(Bloomberg) -- The pound erased a decline after a weekend terror attack in London as a poll showed the ruling Conservatives holding a double-digit lead ahead of elections this week, while commodity currencies gained as oil prices jumped.
With the U.K. election result due on Friday, investors will be focusing on British poll surveys that have showed Prime Minister Theresa May’s lead narrowing in recent weeks, said Athanasios Vamvakidis, head of G-10 currency strategy at Bank of America Merrill Lynch.
“They have come too close and investors will be looking for the latest trends to assess the probability of any surprising outcome,” Vamvakidis said in emailed comments.
The U.S. dollar traded mixed in the basket of Group-of-10 currencies, rising against the euro ahead of a European Central Bank meeting on Thursday. The Australian and Canadian dollars led gains against the greenback after Saudi Arabia, Bahrain, the United Arab Emirates and Egypt said they will suspend air and sea travel to Qatar.
- EUR/USD -0.14% to 1.1263; stop losses seen at 1.12, according to a trader who asked not to be named because the person isn’t authorized to speak publicly
- Investors are lightening their exposure as the ECB meeting looms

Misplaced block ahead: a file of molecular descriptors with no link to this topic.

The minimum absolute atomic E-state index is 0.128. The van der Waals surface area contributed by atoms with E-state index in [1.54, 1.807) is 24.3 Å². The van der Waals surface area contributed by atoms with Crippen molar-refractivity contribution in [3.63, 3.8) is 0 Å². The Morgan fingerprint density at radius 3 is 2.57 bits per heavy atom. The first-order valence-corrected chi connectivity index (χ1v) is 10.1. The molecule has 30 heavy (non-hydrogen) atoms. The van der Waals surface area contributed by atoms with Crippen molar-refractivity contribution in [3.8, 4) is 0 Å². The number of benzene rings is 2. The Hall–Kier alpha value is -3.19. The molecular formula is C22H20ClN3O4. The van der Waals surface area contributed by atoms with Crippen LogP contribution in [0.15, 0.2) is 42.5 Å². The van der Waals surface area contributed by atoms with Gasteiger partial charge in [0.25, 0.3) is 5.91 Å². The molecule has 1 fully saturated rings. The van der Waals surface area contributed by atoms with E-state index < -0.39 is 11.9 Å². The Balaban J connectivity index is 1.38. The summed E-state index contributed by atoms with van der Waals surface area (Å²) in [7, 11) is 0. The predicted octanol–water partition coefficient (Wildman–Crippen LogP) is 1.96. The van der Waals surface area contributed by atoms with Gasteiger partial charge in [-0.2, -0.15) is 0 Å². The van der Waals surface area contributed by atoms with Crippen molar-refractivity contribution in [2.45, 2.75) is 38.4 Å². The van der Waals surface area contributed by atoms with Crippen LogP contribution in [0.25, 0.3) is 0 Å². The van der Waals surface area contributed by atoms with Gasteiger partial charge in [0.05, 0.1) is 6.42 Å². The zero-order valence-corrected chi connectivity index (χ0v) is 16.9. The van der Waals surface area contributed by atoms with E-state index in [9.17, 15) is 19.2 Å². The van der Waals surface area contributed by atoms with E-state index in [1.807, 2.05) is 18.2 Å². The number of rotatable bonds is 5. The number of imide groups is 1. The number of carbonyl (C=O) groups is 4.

- While keeping a positive view, Nomura Holdings sees short term risk for the shared currency
- GBP/USD +0.12% to 1.2904, after low of 1.2853; resistance at 1.2917-27, 21-DMA, May 31 high, May 24 low, and support at 1.2830, June 1 low
- Support for Conservatives at 45%, no change vs previous poll released last week, and at 34% for Labour, up 1pp, according to latest Guardian/ICM poll
- Currency found support near its 10-day moving average even though U.K. services data was weaker than forecast for May
- AUD/USD +0.50% to 0.7480; takes out Friday’s non-farm payroll-data inspired high of 0.7447 on fund-related buying against the Japanese yen and the New Zealand dollar, according to Asia-based FX traders
- Ahead of former FBI director James Comey’s testimony on Thursday, investors are looking to hold long U.S. dollar positions against the Russian ruble and Mexican peso, according to another trader in London, who asked not to be named because they aren’t authorized to speak publicly